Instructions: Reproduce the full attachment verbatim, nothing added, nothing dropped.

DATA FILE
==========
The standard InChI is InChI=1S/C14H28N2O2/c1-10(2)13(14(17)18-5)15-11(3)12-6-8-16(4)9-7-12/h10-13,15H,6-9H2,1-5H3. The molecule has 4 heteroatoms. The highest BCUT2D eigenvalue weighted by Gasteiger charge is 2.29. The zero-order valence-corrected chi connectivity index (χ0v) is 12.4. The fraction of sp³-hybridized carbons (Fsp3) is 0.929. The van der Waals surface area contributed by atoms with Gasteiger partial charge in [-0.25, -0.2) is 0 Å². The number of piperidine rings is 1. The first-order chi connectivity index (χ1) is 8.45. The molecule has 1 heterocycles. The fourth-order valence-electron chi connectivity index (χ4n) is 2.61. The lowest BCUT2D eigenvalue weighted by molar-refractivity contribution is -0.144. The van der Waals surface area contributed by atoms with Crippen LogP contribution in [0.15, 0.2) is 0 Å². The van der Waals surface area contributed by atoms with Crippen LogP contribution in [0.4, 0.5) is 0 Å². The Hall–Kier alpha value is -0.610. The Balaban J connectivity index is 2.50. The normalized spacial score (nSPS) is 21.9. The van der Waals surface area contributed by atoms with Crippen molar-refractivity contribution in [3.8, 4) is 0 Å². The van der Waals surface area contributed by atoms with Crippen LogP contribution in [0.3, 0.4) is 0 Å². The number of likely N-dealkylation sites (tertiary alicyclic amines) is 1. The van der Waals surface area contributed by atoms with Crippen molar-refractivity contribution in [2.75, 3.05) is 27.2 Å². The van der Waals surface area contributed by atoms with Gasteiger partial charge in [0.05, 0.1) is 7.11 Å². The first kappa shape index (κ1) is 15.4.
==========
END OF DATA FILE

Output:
The standard InChI is InChI=1S/C14H28N2O2/c1-10(2)13(14(17)18-5)15-11(3)12-6-8-16(4)9-7-12/h10-13,15H,6-9H2,1-5H3. The molecule has 4 heteroatoms. The highest BCUT2D eigenvalue weighted by Gasteiger charge is 2.29. The zero-order valence-corrected chi connectivity index (χ0v) is 12.4. The fraction of sp³-hybridized carbons (Fsp3) is 0.929. The van der Waals surface area contributed by atoms with Gasteiger partial charge in [-0.25, -0.2) is 0 Å². The number of piperidine rings is 1. The first-order chi connectivity index (χ1) is 8.45. The molecule has 1 heterocycles. The fourth-order valence-electron chi connectivity index (χ4n) is 2.61. The lowest BCUT2D eigenvalue weighted by molar-refractivity contribution is -0.144. The van der Waals surface area contributed by atoms with Crippen LogP contribution in [0.15, 0.2) is 0 Å². The van der Waals surface area contributed by atoms with Crippen LogP contribution in [0.4, 0.5) is 0 Å². The Hall–Kier alpha value is -0.610. The Balaban J connectivity index is 2.50. The normalized spacial score (nSPS) is 21.9. The van der Waals surface area contributed by atoms with Crippen molar-refractivity contribution in [3.8, 4) is 0 Å². The van der Waals surface area contributed by atoms with Crippen LogP contribution in [0.3, 0.4) is 0 Å². The number of likely N-dealkylation sites (tertiary alicyclic amines) is 1. The van der Waals surface area contributed by atoms with Crippen molar-refractivity contribution in [2.75, 3.05) is 27.2 Å². The van der Waals surface area contributed by atoms with Gasteiger partial charge in [0.05, 0.1) is 7.11 Å². The first kappa shape index (κ1) is 15.4.